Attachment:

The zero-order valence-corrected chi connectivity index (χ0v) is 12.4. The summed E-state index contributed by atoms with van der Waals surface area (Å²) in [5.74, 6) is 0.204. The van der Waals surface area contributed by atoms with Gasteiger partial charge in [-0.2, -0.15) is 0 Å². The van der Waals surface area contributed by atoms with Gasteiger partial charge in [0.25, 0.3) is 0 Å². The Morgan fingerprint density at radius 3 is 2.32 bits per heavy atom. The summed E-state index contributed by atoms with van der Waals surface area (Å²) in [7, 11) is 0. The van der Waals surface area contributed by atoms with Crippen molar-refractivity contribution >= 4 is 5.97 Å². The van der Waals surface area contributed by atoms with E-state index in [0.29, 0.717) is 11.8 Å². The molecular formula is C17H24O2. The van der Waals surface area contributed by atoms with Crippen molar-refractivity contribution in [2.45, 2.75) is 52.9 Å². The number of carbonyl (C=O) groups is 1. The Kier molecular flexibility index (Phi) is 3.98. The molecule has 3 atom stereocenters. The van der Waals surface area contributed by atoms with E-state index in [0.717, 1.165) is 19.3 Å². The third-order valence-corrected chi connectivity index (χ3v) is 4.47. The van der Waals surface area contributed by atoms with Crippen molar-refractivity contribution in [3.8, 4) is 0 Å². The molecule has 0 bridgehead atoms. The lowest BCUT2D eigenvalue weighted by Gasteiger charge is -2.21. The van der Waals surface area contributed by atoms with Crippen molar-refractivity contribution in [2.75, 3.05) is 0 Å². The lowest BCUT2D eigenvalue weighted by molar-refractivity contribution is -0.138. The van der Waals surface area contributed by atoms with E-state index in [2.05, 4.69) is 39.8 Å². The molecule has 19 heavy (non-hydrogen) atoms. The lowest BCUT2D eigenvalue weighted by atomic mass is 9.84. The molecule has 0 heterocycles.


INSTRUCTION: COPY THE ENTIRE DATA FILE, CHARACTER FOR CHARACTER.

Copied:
The zero-order valence-corrected chi connectivity index (χ0v) is 12.4. The summed E-state index contributed by atoms with van der Waals surface area (Å²) in [5.74, 6) is 0.204. The van der Waals surface area contributed by atoms with Gasteiger partial charge in [-0.2, -0.15) is 0 Å². The van der Waals surface area contributed by atoms with Gasteiger partial charge in [0.25, 0.3) is 0 Å². The Morgan fingerprint density at radius 3 is 2.32 bits per heavy atom. The summed E-state index contributed by atoms with van der Waals surface area (Å²) in [7, 11) is 0. The van der Waals surface area contributed by atoms with Crippen molar-refractivity contribution >= 4 is 5.97 Å². The van der Waals surface area contributed by atoms with E-state index in [0.29, 0.717) is 11.8 Å². The molecular formula is C17H24O2. The van der Waals surface area contributed by atoms with Crippen molar-refractivity contribution in [2.45, 2.75) is 52.9 Å². The number of carbonyl (C=O) groups is 1. The Kier molecular flexibility index (Phi) is 3.98. The molecule has 3 atom stereocenters. The van der Waals surface area contributed by atoms with E-state index in [0.717, 1.165) is 19.3 Å². The third-order valence-corrected chi connectivity index (χ3v) is 4.47. The van der Waals surface area contributed by atoms with Crippen molar-refractivity contribution in [3.8, 4) is 0 Å². The molecule has 0 bridgehead atoms. The lowest BCUT2D eigenvalue weighted by Gasteiger charge is -2.21. The van der Waals surface area contributed by atoms with Crippen molar-refractivity contribution in [2.75, 3.05) is 0 Å². The lowest BCUT2D eigenvalue weighted by molar-refractivity contribution is -0.138. The van der Waals surface area contributed by atoms with E-state index in [2.05, 4.69) is 39.8 Å². The molecule has 19 heavy (non-hydrogen) atoms. The lowest BCUT2D eigenvalue weighted by atomic mass is 9.84. The molecule has 0 heterocycles.